Access to superfast services Jan-23 May-23 Sep-23 Jan-24
UK 97% 97% 97% 97%
England 97% 97% 98% 98%
Northern Ireland 96% 97% 98% 98%
Scotland 95% 95% 95% 96%
Wales 96% 96% 96% 96%

 

Access to at least 10 Mbit/s services  Jan-23 May-23 Sep-23 Jan-24
UK 99% 99% 99% 99%
England 99% 99% 99% 99%
Northern Ireland 98% 98% 99% 99%
Scotland 98% 98% 98% 98%
Wales 98% 98% 98% 98%

UK Mobile Network Coverage (4G)

Premises (outdoor) – coverage range across MNOs Jan-23 May-23 Sep-23 Jan-24
UK 99-c.100% 99-c.100% 99-c.100% 99-c.100%
England 99-c.100% 99-c.100% 99-c.100% 99-c.100%
Northern Ireland 97-99% 98-99% 98-99% 98-99%
Scotland 97-99% 98-c.100% 98-c.100% 98-c.100%
Wales 96-99% 96-99% 96-99% 96-99%

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Geographic area – coverage range across MNOs Jan-23 May-23 Sep-23 Jan-24
UK 80-87% 80-87% 80-87% 81-88%
England 92-94% 92-95% 92-95% 92-95%
Northern Ireland 88-92% 88-92% 88-92% 89-92%
Scotland 57-75% 58-76% 59-76% 60-78%
Wales 74-85% 74-85% 73-85% 74-87%

UK Mobile Network Coverage (5G)

Premises (outdoor) covered by at least one operator Jan-23 May-23 Sep-23 Jan-24
UK 73-82% 76-85% 85-93% 85-92%
England 76-85% 79-88% 87-94% 87-93%
Northern Ireland 48-55% 54-60% 70-80% 72-79%
Scotland 62-73% 66-76% 80-88% 79-87%
Wales 49-61% 53-65% 72-83% 74-82%

 

Premises (outdoor) covered by all operators Jan-23 May-23 Sep-23 Jan-24
UK 12-22% 12-22% 16-25% 16-28%
England 13-23% 14-24% 17-27% 17-30%
Northern Ireland 5-12% 5-12% 8-18% 7-17%
Scotland 7-17% 8-19% 11-22% 11-24%
Wales 5-8% 4-8% 6-10% 6-10%
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Mark-Jackson
By Mark Jackson
Mark is a professional technology writer, IT consultant and computer engineer from Dorset (England), he also founded ISPreview in 1999 and enjoys analysing the latest telecoms and broadband developments. Find me on X (Twitter), Mastodon, Facebook and .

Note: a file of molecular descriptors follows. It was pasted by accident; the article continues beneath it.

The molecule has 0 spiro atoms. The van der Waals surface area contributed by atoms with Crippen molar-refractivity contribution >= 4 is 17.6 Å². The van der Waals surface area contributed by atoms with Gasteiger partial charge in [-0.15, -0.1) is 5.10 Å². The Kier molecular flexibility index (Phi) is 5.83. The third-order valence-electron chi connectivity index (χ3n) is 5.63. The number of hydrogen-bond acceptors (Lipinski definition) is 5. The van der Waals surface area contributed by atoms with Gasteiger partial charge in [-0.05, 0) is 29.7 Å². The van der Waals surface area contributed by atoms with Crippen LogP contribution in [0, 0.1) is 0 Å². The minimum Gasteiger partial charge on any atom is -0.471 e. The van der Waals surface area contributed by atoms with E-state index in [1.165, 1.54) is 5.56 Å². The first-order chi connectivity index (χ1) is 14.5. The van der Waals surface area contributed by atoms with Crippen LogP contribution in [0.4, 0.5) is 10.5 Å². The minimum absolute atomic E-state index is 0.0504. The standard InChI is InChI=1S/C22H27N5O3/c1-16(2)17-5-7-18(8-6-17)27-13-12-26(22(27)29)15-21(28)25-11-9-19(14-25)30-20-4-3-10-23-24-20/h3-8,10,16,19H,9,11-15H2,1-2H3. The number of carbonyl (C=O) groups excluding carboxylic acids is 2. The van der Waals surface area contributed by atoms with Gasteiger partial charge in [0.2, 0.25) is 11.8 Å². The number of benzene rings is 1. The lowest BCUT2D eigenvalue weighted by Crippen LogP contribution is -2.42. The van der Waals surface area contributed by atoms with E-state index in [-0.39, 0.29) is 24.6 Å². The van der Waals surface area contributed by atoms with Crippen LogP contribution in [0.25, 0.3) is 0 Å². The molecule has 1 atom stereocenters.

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Comments
4 Responses
  1. Avatar photo Chris says:

    Really wish they would get on with publishing the 4/5g quality of service. I mean it’s great that 99% of the country is covered but actually start to factor in performance criteria & that figure will drop sharply this being the main issue with it’s inclusion in the USO. Gvmt/Ofcom included in as a magic cure-all so as not to have to address the areas that need it most but the reality is that it just doesn’t like upto U.S.O. standards

    1. Avatar photo Mark says:

      And how do you suggest they do that?

  2. Avatar photo Nick Taylor says:

    All sounds great, but how come we are unable to get FTTP in North London N12 yet?
    Community fibre were here but have put work on hold. Very annoying

    1. Avatar photo HR2Res says:

      Be thankful you (probably) have FTTC or some form of VDSL then.

      Some of us are worse off than that. In these ‘ere parts we use heliographs (the equivalent of FTTP) when the sun is shining. When inclement weather intervenes we have the fallback of semaphore (FTTC equivalent). And at night or when it’s foggy? Oh, we have the equivalent of ADSL: drums! The sound carries for miles, but it gets very difficult to use the further you are away in the exchange. Problem is there is no standard drum communication protocol yet either, and so ‘wires’ often get crossed in Rx/Tx: you ask him across the valley if you can borrow his seed drill at the weekend and her down the lane who was beating inconsequentially to a nearby friend replied that “no” she would not come around on the weekend to see to my needs!
      😉